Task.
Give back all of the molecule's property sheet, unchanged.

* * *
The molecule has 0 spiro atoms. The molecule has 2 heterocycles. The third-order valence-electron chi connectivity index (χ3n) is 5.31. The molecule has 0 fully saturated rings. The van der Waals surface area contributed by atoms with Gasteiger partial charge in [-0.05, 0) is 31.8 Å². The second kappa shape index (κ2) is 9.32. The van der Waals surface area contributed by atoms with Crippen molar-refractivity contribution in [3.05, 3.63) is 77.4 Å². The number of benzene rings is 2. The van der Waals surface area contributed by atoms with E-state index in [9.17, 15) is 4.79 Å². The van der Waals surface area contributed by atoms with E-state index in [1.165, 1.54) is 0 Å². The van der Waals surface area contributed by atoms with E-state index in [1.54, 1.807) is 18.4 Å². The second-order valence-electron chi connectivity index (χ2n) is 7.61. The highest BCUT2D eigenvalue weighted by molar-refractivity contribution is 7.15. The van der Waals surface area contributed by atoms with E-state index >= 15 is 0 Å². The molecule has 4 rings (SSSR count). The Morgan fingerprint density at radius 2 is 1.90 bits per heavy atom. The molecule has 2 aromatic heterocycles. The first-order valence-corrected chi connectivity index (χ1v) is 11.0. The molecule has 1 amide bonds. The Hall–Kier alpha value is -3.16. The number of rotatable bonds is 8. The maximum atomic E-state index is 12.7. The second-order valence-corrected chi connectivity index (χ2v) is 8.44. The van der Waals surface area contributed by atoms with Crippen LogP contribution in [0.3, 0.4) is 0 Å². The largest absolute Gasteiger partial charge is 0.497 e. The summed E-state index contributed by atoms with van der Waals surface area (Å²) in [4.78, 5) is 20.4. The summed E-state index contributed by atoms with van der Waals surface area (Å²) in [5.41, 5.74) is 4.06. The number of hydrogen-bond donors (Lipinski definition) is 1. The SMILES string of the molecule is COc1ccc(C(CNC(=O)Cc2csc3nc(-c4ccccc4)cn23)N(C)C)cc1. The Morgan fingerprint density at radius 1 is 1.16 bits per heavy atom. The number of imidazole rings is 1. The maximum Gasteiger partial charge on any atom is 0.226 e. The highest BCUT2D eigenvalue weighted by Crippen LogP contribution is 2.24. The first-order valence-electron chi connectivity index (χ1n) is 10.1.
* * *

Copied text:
The molecule has 0 spiro atoms. The molecule has 2 heterocycles. The third-order valence-electron chi connectivity index (χ3n) is 5.31. The molecule has 0 fully saturated rings. The van der Waals surface area contributed by atoms with Gasteiger partial charge in [-0.05, 0) is 31.8 Å². The second kappa shape index (κ2) is 9.32. The van der Waals surface area contributed by atoms with Crippen molar-refractivity contribution in [3.05, 3.63) is 77.4 Å². The number of benzene rings is 2. The van der Waals surface area contributed by atoms with E-state index in [9.17, 15) is 4.79 Å². The van der Waals surface area contributed by atoms with E-state index in [1.165, 1.54) is 0 Å². The van der Waals surface area contributed by atoms with E-state index in [1.54, 1.807) is 18.4 Å². The second-order valence-electron chi connectivity index (χ2n) is 7.61. The highest BCUT2D eigenvalue weighted by molar-refractivity contribution is 7.15. The van der Waals surface area contributed by atoms with E-state index >= 15 is 0 Å². The molecule has 4 rings (SSSR count). The Morgan fingerprint density at radius 2 is 1.90 bits per heavy atom. The molecule has 2 aromatic heterocycles. The first-order valence-corrected chi connectivity index (χ1v) is 11.0. The molecule has 1 amide bonds. The Hall–Kier alpha value is -3.16. The number of rotatable bonds is 8. The maximum atomic E-state index is 12.7. The second-order valence-corrected chi connectivity index (χ2v) is 8.44. The van der Waals surface area contributed by atoms with Crippen LogP contribution in [0.3, 0.4) is 0 Å². The largest absolute Gasteiger partial charge is 0.497 e. The summed E-state index contributed by atoms with van der Waals surface area (Å²) in [4.78, 5) is 20.4. The summed E-state index contributed by atoms with van der Waals surface area (Å²) in [5.41, 5.74) is 4.06. The number of hydrogen-bond donors (Lipinski definition) is 1. The SMILES string of the molecule is COc1ccc(C(CNC(=O)Cc2csc3nc(-c4ccccc4)cn23)N(C)C)cc1. The Morgan fingerprint density at radius 1 is 1.16 bits per heavy atom. The number of imidazole rings is 1. The maximum Gasteiger partial charge on any atom is 0.226 e. The highest BCUT2D eigenvalue weighted by Crippen LogP contribution is 2.24. The first-order valence-electron chi connectivity index (χ1n) is 10.1.